GOODBYE PARKING METERS
NEW YORK (AP) -- No more worries about feeding the meter. At least not in New York. But that doesn't mean parking is free in the Big Apple. The New York Times reports the city is removing the last single-space parking meter in Manhattan today. The whole city is being converted to the Muni-Meter system. Drivers pay for parking at a solar-powered machine and put the receipts on their dash. The new parking payment system also takes credit cards. Some of the old parking meter poles are being converted to bike racks.
SHADE TREE LOVER
AMHERST, Mass. (AP) -- There's something shady about Bill Hutchinson. But the only thing he's suspected of is being a tree lover. He's retiring after nearly 50 years on the Public Shade Tree Committee in Amherst, Massachusetts. He hasn't always been successful in saving trees, but his fellow committee members say he'll be missed. Hutchinson tells a local paper (Daily Hampshire Gazette) he hopes his grandchildren will be able to enjoy the trees he's helped to plant.
COOS BAY, Ore. (AP) -- Private eyes Bob and Joyce Bonk had an easy choice when it came to their company's name. The sign out front says Bonk and Bonk Investigations. The husband-and-wife team had retired from other careers before becoming P-I's. Now, they conduct investigations for lawyers in the Coos Bay, Oregon, area. The Bonks tell a local paper (The World) they're still learning new skills. Bob says at age 78, he's finally learning how to type.
RACY TAXI ADS
NEW YORK (AP) -- It's taxi drivers versus taxi advertisers. The ad men and women are mad about some New York City cabbies who refuse sexy ads. The advertisers protested outside the New York City Taxi and Limousine Commission yesterday. The commission had ruled that drivers who own their cabs can opt out of roof-top strip club ads. But advertisers say it's unfair that they paid to produce the ads and now they can't run them. They say it's a matter of free speech.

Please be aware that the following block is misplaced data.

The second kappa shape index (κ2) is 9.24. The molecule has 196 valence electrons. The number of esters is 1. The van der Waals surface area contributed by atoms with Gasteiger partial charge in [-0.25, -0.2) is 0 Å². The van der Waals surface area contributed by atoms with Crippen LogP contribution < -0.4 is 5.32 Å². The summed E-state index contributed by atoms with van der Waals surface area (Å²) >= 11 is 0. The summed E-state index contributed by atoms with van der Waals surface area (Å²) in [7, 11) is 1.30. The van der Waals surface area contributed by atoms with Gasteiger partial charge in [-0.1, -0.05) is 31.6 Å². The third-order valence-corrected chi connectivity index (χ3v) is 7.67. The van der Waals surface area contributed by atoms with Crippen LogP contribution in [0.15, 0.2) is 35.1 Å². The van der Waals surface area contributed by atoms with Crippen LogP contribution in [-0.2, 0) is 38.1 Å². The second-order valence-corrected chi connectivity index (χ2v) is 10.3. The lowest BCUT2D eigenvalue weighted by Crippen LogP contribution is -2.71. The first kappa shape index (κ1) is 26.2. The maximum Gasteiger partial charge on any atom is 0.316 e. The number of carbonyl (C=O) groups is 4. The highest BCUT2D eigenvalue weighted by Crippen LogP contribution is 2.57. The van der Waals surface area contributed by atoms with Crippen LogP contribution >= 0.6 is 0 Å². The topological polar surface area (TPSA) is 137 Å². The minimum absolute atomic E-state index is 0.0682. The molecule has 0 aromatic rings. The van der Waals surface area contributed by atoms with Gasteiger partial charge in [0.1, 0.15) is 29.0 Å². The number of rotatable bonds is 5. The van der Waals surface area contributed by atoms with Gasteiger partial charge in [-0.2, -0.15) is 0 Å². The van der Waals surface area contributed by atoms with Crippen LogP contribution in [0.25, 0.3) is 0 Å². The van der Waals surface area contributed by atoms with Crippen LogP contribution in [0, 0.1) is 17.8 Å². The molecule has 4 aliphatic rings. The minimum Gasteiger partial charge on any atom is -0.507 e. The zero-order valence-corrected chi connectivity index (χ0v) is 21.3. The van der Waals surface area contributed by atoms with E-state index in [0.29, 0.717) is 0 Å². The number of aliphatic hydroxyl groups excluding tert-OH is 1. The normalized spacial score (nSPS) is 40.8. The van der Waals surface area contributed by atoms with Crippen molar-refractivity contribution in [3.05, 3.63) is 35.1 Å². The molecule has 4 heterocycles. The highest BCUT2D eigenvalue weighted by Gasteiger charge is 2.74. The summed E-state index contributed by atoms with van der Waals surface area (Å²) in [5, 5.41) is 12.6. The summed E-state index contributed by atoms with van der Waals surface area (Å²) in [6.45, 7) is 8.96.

TEHACHAPI, Calif. (AP) -- These passengers are real jackasses. Ten dozen donkeys made the long flight from Hawaii to California over the weekend. Now, they're settling into their new home at Peaceful Valley Donkey Rescue. Ranch manager Tracy Miller says the animals don't show signs of jet lag. They are descendants of donkeys brought to Hawaii's Big Island to work coffee plantations, then cast aside when they became obsolete. Recent drought conditions have brought hundreds of donkeys down from the mountains. But the donkeys have been blocking traffic and creating other problems, prompting the search for a new home.
PORTLAND, Ore. (AP) -- So, your mom said nothing good would come out of all those hours playing video games. Well, try telling that to researchers. For more than a decade, biochemists had been stumped by the structure of a key protein needed by viruses to multiply. The biochemists turned to gamers. University of Washington researchers developed a video game called Foldit to harness the brain power of puzzle-loving humans. Super computers couldn't even do the job. Biochemistry professor David Baker says it took just ten days for the winning team to crack the code. He tells The Oregonian newspaper the gamers' solution was nearly perfect.
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